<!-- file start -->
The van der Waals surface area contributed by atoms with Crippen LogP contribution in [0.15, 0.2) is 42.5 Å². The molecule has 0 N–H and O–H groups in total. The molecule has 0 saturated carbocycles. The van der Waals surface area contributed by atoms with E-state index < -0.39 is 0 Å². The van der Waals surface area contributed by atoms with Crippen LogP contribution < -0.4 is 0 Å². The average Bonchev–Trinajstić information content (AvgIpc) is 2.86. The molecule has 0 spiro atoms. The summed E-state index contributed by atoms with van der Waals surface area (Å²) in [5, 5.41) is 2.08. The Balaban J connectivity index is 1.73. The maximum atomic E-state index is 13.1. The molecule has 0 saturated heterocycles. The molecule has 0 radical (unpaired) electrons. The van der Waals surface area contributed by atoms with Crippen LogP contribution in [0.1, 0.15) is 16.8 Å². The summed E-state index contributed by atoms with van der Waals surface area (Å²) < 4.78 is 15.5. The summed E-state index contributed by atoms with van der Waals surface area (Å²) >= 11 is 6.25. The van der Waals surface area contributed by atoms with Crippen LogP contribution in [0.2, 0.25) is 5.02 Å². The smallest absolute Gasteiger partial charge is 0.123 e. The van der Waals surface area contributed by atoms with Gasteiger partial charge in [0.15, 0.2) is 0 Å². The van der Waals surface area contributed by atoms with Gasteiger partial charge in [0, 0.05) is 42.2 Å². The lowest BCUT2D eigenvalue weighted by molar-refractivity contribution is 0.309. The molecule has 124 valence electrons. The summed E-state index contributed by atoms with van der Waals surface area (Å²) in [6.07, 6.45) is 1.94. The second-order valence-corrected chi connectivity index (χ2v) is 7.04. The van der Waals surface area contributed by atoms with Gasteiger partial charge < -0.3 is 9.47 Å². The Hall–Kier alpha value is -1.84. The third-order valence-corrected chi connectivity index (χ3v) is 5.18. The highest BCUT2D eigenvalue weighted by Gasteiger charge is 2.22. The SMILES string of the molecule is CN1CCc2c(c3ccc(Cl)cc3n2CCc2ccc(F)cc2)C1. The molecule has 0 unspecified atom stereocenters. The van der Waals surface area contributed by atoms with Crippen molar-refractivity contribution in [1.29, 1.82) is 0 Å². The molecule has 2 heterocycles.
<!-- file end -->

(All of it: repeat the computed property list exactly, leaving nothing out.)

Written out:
The van der Waals surface area contributed by atoms with Crippen LogP contribution in [0.15, 0.2) is 42.5 Å². The molecule has 0 N–H and O–H groups in total. The molecule has 0 saturated carbocycles. The van der Waals surface area contributed by atoms with E-state index < -0.39 is 0 Å². The van der Waals surface area contributed by atoms with Crippen LogP contribution < -0.4 is 0 Å². The average Bonchev–Trinajstić information content (AvgIpc) is 2.86. The molecule has 0 spiro atoms. The summed E-state index contributed by atoms with van der Waals surface area (Å²) in [5, 5.41) is 2.08. The Balaban J connectivity index is 1.73. The maximum atomic E-state index is 13.1. The molecule has 0 saturated heterocycles. The molecule has 0 radical (unpaired) electrons. The van der Waals surface area contributed by atoms with Crippen LogP contribution in [0.1, 0.15) is 16.8 Å². The summed E-state index contributed by atoms with van der Waals surface area (Å²) < 4.78 is 15.5. The summed E-state index contributed by atoms with van der Waals surface area (Å²) >= 11 is 6.25. The van der Waals surface area contributed by atoms with Crippen LogP contribution in [0.2, 0.25) is 5.02 Å². The smallest absolute Gasteiger partial charge is 0.123 e. The van der Waals surface area contributed by atoms with Gasteiger partial charge in [0.15, 0.2) is 0 Å². The van der Waals surface area contributed by atoms with Gasteiger partial charge in [0, 0.05) is 42.2 Å². The lowest BCUT2D eigenvalue weighted by molar-refractivity contribution is 0.309. The molecule has 124 valence electrons. The summed E-state index contributed by atoms with van der Waals surface area (Å²) in [6.07, 6.45) is 1.94. The second-order valence-corrected chi connectivity index (χ2v) is 7.04. The van der Waals surface area contributed by atoms with Gasteiger partial charge < -0.3 is 9.47 Å². The Hall–Kier alpha value is -1.84. The third-order valence-corrected chi connectivity index (χ3v) is 5.18. The highest BCUT2D eigenvalue weighted by Gasteiger charge is 2.22. The SMILES string of the molecule is CN1CCc2c(c3ccc(Cl)cc3n2CCc2ccc(F)cc2)C1. The molecule has 0 unspecified atom stereocenters. The van der Waals surface area contributed by atoms with Crippen molar-refractivity contribution in [1.29, 1.82) is 0 Å². The molecule has 2 heterocycles.